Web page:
Unsung festival on the eve of WW2

The sad story of the festival's cancellation in 1939 still resonates today.

By Dominic Jewel, Chief Executive

 

Working in an organisation with 300 years of history means that you often encounter key events of the past, but they're not always as poignant as those recalled by materials we've just had added to the archive by today's Hereford Chorus Manager, Dora Parry.

The 1939 festival was to have run from the 3rd to the 8th September - but Poland was invaded on the 1st, British forces were mobilised the same day, and war was formally declared on the 3rd at 11:15 - just a few hours before that afternoon's Opening Service would have started.

Percy Hull, Organist of Hereford Cathedral and Conductor of the Hereford Three Choirs Festival from 1918-1950, autographed this copy of the programme book for the then Chorus Superintendent, Percy Arrowsmith: 'with gratitude for much trial and hard labour, 1939. Alas!' It was 1946 before the festival returned, again in Hereford, for a slightly reduced programme. Much was as had been planned for 1939 - but with one clear change: gone, sadly - though understandably - was the music of Wagner, Schubert, and Beethoven.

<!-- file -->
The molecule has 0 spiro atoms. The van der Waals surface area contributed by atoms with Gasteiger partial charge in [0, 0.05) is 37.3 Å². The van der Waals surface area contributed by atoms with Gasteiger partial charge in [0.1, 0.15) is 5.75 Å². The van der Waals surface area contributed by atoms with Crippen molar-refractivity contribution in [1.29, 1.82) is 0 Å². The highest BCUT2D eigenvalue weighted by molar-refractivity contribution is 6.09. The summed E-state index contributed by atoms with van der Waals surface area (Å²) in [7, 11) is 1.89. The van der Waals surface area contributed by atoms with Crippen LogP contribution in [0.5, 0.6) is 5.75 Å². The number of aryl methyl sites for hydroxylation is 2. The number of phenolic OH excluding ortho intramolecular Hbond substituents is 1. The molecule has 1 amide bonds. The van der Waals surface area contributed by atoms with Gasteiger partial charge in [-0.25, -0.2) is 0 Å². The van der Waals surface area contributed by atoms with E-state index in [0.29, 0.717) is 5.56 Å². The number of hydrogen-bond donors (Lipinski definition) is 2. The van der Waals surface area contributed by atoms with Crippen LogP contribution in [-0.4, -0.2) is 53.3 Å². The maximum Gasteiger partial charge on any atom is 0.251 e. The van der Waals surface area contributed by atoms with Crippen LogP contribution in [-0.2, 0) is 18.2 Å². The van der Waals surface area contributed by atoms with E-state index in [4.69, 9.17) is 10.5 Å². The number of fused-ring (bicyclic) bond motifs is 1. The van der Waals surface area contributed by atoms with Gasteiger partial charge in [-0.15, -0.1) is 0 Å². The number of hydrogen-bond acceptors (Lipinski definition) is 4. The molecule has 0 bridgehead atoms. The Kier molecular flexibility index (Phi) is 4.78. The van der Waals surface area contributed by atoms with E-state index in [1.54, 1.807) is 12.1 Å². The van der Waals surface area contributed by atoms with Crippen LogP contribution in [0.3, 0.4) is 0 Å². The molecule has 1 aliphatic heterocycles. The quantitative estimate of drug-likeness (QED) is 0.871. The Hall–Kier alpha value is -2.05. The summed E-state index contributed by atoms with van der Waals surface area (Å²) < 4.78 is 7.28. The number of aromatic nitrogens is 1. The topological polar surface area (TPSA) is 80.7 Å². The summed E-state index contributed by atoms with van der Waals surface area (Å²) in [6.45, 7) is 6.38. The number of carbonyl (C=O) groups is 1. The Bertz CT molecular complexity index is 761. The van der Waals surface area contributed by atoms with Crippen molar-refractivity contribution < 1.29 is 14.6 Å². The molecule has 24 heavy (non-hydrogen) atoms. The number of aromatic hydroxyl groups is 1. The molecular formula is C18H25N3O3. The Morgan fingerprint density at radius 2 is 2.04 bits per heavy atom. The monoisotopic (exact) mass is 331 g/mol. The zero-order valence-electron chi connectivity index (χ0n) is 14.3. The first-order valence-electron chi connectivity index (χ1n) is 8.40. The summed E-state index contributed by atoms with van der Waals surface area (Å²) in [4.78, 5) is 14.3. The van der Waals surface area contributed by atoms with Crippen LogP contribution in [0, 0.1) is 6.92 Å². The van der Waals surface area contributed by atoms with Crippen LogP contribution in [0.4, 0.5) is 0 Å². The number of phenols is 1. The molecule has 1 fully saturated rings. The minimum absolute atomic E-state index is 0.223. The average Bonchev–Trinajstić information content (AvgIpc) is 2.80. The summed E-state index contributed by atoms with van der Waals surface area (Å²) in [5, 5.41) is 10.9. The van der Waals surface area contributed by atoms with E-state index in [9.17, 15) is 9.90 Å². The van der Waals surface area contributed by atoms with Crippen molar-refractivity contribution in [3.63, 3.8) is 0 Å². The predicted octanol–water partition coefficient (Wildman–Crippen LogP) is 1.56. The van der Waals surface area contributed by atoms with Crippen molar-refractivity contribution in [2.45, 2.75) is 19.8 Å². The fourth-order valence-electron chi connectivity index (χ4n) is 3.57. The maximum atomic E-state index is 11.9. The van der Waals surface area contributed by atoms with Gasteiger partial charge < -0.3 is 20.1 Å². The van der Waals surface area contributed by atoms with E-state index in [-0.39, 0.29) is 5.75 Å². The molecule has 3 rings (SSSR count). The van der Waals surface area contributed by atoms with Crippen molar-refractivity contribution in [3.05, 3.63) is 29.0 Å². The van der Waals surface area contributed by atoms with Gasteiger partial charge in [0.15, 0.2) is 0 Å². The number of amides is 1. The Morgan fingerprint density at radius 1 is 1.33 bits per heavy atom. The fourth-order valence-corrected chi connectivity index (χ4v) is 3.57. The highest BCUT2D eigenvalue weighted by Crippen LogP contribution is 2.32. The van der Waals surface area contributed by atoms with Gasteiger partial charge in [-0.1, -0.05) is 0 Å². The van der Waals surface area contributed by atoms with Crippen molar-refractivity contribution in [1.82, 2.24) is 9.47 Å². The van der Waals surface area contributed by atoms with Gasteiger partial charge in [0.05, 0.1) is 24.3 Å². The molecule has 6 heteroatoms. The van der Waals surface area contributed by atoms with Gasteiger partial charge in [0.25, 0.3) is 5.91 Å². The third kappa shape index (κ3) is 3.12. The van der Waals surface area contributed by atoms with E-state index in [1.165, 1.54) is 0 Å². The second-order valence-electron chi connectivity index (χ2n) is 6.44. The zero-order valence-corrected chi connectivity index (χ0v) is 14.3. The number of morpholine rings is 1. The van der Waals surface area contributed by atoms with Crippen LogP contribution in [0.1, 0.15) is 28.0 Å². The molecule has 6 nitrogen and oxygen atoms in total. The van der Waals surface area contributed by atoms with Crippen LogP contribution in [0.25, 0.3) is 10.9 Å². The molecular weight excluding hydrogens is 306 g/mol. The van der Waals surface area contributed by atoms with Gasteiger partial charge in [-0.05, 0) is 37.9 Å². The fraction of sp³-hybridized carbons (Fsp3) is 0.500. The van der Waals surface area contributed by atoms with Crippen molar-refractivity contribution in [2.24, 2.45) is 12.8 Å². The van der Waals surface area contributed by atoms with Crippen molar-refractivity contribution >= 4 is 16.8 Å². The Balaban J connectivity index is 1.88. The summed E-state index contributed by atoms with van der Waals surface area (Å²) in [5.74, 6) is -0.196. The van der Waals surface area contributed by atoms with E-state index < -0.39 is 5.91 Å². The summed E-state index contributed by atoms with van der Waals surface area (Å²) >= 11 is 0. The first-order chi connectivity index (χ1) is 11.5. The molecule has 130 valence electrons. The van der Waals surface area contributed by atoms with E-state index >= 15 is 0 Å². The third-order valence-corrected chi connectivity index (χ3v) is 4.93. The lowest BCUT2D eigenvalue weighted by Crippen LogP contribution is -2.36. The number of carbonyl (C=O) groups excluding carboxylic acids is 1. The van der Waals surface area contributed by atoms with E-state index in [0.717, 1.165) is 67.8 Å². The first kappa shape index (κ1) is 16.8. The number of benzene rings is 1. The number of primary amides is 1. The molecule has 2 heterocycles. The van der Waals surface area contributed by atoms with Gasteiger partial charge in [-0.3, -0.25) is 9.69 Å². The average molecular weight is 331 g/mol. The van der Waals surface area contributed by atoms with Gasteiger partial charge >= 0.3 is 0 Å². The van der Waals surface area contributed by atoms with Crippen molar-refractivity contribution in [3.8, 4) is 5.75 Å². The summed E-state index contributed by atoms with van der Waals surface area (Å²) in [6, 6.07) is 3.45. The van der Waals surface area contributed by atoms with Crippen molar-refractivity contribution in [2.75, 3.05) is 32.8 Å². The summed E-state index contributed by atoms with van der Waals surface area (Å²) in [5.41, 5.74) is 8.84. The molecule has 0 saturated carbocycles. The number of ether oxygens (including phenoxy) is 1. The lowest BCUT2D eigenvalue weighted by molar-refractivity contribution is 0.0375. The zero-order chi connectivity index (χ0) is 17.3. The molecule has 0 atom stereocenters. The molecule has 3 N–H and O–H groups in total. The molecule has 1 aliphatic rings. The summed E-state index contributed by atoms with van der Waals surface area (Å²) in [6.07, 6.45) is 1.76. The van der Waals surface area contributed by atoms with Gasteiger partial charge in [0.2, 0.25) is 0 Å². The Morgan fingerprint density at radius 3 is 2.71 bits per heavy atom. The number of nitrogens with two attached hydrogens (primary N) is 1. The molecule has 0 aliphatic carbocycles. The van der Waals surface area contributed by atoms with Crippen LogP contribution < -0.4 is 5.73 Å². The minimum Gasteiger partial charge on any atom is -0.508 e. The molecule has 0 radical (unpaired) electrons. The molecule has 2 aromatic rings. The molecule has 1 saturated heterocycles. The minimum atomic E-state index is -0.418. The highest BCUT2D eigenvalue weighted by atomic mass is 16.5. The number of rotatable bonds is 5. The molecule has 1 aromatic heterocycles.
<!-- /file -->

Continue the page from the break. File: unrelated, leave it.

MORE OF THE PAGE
Right now at the Three Choirs office we're engaged in planning a return visit for some of our choir boys to Chemnitz, the city with whose opera house we co-commissioned 2014's world premiere by Torsten Rasch commemorating the First and Second World Wars, A Foreign Field. The return visit is a public sign of our mutual friendship, at a time when neo-nazis there demonstrate annually on the anniversary of the destruction of their town by allied bombing.  

It's quite something that the successor of Mr. Arrowsmith should draw our attention to a fresh insight of the tragedy of war just as we plan to join with our friends in Germany in a moment where we affirm our shared belief in peace.